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PNC Reports 2% Commercial Loan Dip Amid Manufacturer ‘Hesitancy’

PNC building

PNC Financial Services Group saw average commercial loans dip in the first quarter as businesses remained cautious about the macroeconomic environment.

Overall, average loans decreased 1%. Within this, consumer loans declined less than 1%, while average commercial loans decreased 2%, the bank said in a Tuesday (April 16) earnings release.

The slight decline in consumer loans was driven by lower credit card and home equity balances, according to the release. The bank attributed the decline in commercial loans to “lower utilization of loan commitments and paydowns outpacing new production.”

“We’ve seen capital spend and inventory build be next to nothing, even though capacity utilization is high and retail sales are high,” William S. Demchak, chairman, president and CEO of PNC, said Tuesday during the company’s quarterly earnings call. “At some point, that’s got to give, but I do think there continues to be hesitancy, by manufacturers in particular, just in the face of this economy.”

Looking ahead, the bank expects average loans to remain stable through the second quarter, according to a presentation released Tuesday.

“Within the corporate and institutional bank, utilization rates have remained below 2023 year-end levels and have not increased in the first quarter as is historically typical,” Robert Q. Reilly, executive vice president and chief financial officer at PNC, said during the call. “We expect utilization to increase throughout the year.”

Among the existing loans, compared to the fourth quarter, delinquencies decreased, while total non-performing loans and net loan charge-offs increased, according to the earnings release.

Where there were increases, they were driven mostly by the bank’s commercial portfolio.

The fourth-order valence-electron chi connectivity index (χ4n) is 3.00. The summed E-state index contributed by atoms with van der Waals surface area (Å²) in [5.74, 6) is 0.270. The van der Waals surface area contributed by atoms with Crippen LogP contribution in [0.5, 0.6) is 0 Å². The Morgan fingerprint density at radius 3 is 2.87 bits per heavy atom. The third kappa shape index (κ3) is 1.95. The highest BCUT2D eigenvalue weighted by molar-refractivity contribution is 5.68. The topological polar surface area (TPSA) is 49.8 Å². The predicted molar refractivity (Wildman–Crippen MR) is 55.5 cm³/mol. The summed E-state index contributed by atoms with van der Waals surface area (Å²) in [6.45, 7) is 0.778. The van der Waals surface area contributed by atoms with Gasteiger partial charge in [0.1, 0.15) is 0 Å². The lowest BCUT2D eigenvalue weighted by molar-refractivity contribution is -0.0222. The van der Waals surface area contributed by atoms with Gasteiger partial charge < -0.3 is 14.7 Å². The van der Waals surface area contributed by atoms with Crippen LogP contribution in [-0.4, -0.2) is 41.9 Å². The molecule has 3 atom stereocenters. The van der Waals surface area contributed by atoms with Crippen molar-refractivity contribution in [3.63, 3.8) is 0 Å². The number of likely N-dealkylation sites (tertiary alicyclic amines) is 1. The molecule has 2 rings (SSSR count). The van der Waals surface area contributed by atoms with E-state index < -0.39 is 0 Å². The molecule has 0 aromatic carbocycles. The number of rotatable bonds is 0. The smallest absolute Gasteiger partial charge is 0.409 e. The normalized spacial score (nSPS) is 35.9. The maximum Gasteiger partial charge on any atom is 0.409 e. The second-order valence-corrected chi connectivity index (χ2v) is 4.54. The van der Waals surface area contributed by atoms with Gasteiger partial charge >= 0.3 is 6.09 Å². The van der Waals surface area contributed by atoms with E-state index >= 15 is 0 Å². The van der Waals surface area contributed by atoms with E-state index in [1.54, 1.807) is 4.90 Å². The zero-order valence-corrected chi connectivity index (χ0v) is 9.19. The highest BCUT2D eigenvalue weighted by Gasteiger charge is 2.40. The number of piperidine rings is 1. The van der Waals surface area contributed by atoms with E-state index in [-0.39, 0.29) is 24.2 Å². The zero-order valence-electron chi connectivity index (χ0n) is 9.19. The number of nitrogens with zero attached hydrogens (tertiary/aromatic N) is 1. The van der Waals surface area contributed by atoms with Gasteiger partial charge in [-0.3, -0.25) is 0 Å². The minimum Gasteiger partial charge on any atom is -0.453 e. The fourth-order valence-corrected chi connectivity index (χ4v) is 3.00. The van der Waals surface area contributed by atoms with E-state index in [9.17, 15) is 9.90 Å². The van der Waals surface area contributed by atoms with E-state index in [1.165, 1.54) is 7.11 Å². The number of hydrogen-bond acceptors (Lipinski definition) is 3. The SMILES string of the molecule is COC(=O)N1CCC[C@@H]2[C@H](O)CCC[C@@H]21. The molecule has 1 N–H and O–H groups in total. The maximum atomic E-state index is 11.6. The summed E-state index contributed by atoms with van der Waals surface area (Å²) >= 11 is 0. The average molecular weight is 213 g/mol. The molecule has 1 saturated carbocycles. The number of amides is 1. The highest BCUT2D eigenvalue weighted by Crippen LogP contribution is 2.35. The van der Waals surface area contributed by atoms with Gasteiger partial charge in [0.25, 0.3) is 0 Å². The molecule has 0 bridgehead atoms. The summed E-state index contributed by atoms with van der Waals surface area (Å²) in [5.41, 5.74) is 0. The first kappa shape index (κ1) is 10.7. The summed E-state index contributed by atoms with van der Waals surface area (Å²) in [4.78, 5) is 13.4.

Delinquencies decreased 8% due to lower consumer and commercial loan delinquencies.

Total nonperforming loans (NPLs) increased 9%, “primarily due to higher commercial real estate nonperforming loans,” the release said.

“While NPLs have increased over the past few quarters, our criticized balances have remained relatively consistent,” Reilly said during the call. “The migration of criticized loans to non-performing status is an expected outcome as we work to resolve the occupancy and rate challenges inherent to this portfolio.”

Net loan charge-offs increased 22% during the quarter, “primarily due to higher commercial net loan charge-offs,” according to the release.

“Ultimately, we expected continued charge-offs on this portfolio and, accordingly, we believe we are adequately reserved,” Reilly said.

Looking ahead, PNC expects net loan charge-offs of $225 million to $275 million in the second quarter, compared with $243 million in the first quarter.

The bank reduced its provision for credit losses by 77%, from $232 million in the fourth quarter to $155 million in the first quarter. This move reflected “portfolio activity and improved macroeconomic factors,” it said in the release.

“Regarding our view of the overall economy, we’re expecting economic expansion in the second half of the year, resulting in real GDP growth of approximately 2% in 2024, and unemployment to increase modestly to 4% by year end,” Reilly said.